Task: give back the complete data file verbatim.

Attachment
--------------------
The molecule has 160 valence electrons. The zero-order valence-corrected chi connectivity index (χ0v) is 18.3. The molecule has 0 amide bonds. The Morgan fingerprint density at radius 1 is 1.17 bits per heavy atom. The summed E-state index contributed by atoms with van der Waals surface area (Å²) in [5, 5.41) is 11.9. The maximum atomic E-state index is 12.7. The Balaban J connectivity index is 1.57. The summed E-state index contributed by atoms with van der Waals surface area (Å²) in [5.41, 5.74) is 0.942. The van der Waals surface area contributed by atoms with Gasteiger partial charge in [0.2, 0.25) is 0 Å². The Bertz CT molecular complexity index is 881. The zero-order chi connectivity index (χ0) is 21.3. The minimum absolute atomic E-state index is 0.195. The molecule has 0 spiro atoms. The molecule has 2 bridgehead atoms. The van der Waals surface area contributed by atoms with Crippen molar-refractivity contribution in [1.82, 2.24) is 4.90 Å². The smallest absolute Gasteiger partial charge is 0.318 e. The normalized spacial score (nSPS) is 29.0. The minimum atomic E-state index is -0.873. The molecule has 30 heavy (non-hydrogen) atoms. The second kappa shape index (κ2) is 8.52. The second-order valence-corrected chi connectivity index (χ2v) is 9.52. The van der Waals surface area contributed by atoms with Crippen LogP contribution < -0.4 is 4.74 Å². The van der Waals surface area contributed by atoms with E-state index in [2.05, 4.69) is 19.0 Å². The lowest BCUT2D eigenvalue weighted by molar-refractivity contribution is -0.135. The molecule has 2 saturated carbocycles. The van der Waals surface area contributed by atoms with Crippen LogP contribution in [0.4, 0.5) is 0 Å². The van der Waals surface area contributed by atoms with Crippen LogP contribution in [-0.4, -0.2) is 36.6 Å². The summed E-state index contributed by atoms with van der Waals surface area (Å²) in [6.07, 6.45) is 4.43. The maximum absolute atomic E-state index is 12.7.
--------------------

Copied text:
The molecule has 160 valence electrons. The zero-order valence-corrected chi connectivity index (χ0v) is 18.3. The molecule has 0 amide bonds. The Morgan fingerprint density at radius 1 is 1.17 bits per heavy atom. The summed E-state index contributed by atoms with van der Waals surface area (Å²) in [5, 5.41) is 11.9. The maximum atomic E-state index is 12.7. The Balaban J connectivity index is 1.57. The summed E-state index contributed by atoms with van der Waals surface area (Å²) in [5.41, 5.74) is 0.942. The van der Waals surface area contributed by atoms with Gasteiger partial charge in [0.2, 0.25) is 0 Å². The Bertz CT molecular complexity index is 881. The zero-order chi connectivity index (χ0) is 21.3. The minimum absolute atomic E-state index is 0.195. The molecule has 0 spiro atoms. The molecule has 2 bridgehead atoms. The van der Waals surface area contributed by atoms with Crippen molar-refractivity contribution in [1.82, 2.24) is 4.90 Å². The smallest absolute Gasteiger partial charge is 0.318 e. The normalized spacial score (nSPS) is 29.0. The minimum atomic E-state index is -0.873. The molecule has 30 heavy (non-hydrogen) atoms. The second kappa shape index (κ2) is 8.52. The second-order valence-corrected chi connectivity index (χ2v) is 9.52. The van der Waals surface area contributed by atoms with Crippen LogP contribution < -0.4 is 4.74 Å². The van der Waals surface area contributed by atoms with E-state index in [2.05, 4.69) is 19.0 Å². The lowest BCUT2D eigenvalue weighted by molar-refractivity contribution is -0.135. The molecule has 2 saturated carbocycles. The van der Waals surface area contributed by atoms with Crippen LogP contribution in [0.4, 0.5) is 0 Å². The van der Waals surface area contributed by atoms with Crippen LogP contribution in [-0.4, -0.2) is 36.6 Å². The summed E-state index contributed by atoms with van der Waals surface area (Å²) in [6.07, 6.45) is 4.43. The maximum absolute atomic E-state index is 12.7.